Skip to main content

Jawbone Jambox with LiveAudio review

Can such a tiny speaker really offer "immersive" three-dimensional binaural audio?

Share this story

Jamboxlead
Jamboxlead

We’ve been fans of the Jawbone Jambox ever since its late 2010 launch. Although its $200 price tag is sure to cause a double-take, living with a Jambox for the last six months made me a believer in the portable Bluetooth 2.1 speaker powerhouse with 10-hour battery (depending upon use). Today, the little 57 x 40 x 151mm speaker gets even better thanks to a free 2.0 software update that adds LiveAudio to the mix - Jawbone speak for playback of three-dimensional binaural recordings. I was skeptical that any tweak to the unit's DSP would be worth my attention, let alone yours. But all doubt was cast aside once I found suitable tracks to exploit the feature.

Quick take

Quick take

Jambox-liveaudio-jambox-verge


The 2.0 update was fairly painless, requiring a visit to the MyTalk section of the Jawbone website and then tethering the Jambox to my Mac. From there the update took about a minute. The first few tracks I listened to -- "Myxomatosis" by Radiohead, and "I Would For You" by Janes's Addiction -- sounded worse (quieter and flat across the lows, mids, and highs) with LiveAudio enabled. Fortunately, the company pointed me to a few Spotify tracks that could exploit the three-dimensional audio feature including "Moving in Stereo" by The Cars and "07 Ghosts 1" from Nine Inch Nails. These tracks, in particular, were significantly enhanced with LiveAudio enabled -- something you can quickly toggle by pressing and holding the "+" and "-" keys simultaneously. The effect does require the listener to be at ear-level with the speaker at a range of about three to five feet, and it won't work over the Jambox's tethered 3.5-mm audio cable -- it's a Bluetooth-only feature. The result, however, was undeniable.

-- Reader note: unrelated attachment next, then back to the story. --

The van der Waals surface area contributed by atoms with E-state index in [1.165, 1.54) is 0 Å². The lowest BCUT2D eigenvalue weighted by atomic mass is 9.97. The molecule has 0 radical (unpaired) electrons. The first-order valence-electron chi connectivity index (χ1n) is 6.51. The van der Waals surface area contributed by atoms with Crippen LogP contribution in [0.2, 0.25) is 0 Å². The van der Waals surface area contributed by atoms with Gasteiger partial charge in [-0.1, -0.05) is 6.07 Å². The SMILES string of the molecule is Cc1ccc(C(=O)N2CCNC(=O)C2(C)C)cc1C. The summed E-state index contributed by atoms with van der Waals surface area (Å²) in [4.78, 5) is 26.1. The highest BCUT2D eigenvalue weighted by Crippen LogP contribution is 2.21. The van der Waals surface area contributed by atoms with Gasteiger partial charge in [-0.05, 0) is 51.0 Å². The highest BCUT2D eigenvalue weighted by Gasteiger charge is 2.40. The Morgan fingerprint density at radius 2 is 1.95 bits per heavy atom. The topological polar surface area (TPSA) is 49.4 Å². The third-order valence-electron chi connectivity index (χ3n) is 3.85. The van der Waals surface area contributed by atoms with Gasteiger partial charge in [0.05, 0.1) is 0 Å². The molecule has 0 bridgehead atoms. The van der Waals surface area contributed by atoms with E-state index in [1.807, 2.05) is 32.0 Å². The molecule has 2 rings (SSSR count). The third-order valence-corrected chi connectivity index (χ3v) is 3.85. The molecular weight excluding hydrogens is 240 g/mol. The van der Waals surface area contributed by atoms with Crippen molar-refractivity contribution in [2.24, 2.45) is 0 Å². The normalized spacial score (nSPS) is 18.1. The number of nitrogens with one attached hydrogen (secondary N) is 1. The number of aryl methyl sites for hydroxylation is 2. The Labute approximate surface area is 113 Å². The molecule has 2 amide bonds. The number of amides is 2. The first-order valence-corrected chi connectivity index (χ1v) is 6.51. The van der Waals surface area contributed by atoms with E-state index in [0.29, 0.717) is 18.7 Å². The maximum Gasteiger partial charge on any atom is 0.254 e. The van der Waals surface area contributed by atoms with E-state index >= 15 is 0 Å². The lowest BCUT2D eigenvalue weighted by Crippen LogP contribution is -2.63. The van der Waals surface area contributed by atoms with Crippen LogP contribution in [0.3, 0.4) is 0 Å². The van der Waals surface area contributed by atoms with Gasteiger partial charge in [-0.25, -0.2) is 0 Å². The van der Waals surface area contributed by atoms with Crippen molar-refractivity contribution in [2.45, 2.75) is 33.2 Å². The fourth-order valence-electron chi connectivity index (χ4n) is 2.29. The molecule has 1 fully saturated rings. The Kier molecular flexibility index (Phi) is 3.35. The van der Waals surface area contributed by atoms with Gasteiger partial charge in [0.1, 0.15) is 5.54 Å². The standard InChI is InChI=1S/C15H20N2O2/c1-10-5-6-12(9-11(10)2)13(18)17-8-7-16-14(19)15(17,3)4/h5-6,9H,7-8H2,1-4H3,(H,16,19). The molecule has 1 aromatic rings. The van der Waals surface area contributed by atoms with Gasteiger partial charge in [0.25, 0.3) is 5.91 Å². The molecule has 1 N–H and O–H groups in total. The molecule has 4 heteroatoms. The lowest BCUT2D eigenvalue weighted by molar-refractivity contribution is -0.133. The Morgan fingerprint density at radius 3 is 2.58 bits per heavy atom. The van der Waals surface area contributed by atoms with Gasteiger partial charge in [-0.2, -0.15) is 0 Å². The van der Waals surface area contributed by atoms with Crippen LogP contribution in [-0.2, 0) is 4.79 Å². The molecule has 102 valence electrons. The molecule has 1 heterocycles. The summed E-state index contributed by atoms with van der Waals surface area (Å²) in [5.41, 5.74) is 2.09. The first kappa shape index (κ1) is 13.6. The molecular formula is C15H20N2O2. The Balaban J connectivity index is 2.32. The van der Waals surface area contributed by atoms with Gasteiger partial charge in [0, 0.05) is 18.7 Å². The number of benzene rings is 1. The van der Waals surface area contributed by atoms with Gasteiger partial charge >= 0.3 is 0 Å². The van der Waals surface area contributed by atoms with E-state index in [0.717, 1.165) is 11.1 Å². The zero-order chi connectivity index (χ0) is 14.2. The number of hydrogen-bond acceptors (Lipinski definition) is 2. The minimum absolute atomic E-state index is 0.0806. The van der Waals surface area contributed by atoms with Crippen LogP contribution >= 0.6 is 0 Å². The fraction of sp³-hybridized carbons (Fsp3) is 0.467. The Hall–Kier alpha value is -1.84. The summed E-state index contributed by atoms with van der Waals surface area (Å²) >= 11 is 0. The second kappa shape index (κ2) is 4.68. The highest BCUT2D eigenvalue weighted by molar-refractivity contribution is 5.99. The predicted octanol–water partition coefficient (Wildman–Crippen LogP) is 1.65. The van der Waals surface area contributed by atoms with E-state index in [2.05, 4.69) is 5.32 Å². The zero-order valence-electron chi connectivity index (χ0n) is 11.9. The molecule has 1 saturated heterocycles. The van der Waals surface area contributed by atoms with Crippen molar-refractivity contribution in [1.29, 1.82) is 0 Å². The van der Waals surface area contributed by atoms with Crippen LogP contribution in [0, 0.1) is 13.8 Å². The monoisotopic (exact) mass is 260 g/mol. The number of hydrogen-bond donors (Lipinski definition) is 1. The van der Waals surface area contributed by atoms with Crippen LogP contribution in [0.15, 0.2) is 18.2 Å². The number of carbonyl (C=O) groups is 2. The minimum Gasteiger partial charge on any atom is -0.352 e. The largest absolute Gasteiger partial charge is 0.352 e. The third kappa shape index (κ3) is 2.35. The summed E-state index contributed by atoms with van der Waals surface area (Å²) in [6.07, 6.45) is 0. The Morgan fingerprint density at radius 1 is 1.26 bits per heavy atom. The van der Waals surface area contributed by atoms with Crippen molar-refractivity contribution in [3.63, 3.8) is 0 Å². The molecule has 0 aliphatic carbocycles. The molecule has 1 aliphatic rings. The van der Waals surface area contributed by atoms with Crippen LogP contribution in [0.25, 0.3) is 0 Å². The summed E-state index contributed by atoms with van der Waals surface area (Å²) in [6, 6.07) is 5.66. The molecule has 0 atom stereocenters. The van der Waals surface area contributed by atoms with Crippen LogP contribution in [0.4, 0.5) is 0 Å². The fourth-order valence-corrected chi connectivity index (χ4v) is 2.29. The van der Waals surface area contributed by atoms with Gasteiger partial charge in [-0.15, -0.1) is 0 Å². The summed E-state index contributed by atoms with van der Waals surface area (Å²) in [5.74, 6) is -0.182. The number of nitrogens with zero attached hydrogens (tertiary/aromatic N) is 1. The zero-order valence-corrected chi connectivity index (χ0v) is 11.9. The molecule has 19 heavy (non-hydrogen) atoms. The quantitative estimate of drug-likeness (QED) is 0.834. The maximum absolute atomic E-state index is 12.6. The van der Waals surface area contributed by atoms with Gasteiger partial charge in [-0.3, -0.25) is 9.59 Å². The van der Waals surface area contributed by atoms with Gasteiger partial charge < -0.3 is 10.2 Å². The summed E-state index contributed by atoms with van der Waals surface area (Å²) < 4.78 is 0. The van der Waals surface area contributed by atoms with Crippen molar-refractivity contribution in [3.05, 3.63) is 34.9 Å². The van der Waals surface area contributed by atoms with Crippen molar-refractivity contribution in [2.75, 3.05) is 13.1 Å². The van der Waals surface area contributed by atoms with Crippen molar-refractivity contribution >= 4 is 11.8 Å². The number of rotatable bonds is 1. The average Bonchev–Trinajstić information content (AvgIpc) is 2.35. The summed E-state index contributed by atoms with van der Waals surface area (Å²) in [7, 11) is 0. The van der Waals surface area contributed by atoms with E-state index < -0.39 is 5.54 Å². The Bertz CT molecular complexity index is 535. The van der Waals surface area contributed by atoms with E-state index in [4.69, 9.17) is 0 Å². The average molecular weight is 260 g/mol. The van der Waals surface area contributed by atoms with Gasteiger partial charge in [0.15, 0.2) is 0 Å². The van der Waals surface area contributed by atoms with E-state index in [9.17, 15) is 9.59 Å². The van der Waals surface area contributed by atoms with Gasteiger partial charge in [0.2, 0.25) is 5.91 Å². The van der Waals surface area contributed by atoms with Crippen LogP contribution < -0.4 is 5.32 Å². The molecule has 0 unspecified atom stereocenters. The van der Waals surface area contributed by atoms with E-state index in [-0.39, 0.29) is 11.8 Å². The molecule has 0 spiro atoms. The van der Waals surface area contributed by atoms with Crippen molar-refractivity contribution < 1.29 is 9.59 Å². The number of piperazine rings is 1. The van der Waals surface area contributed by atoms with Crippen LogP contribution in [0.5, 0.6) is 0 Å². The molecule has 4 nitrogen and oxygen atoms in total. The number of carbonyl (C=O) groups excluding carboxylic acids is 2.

Jambox LiveAudio update is like Moving in Stereo
Overview-6-1


Unfortunately, the effect only works on tracks recorded with three-dimensional binaural listening in mind

Listening to the swirling introduction of the The Cars, "Moving in Stereo" was like standing in a new wave Osterizer with Paulina Porizkova running her fingers through my hair... and that's a good thing. Unfortunately, the effect only works on tracks recorded with three-dimensional binaural listening in mind. Thus, I found myself constantly toggling the feature for each new track in order to test the benefits. Behavior that'll get old, quick.The 2.0 update is available now.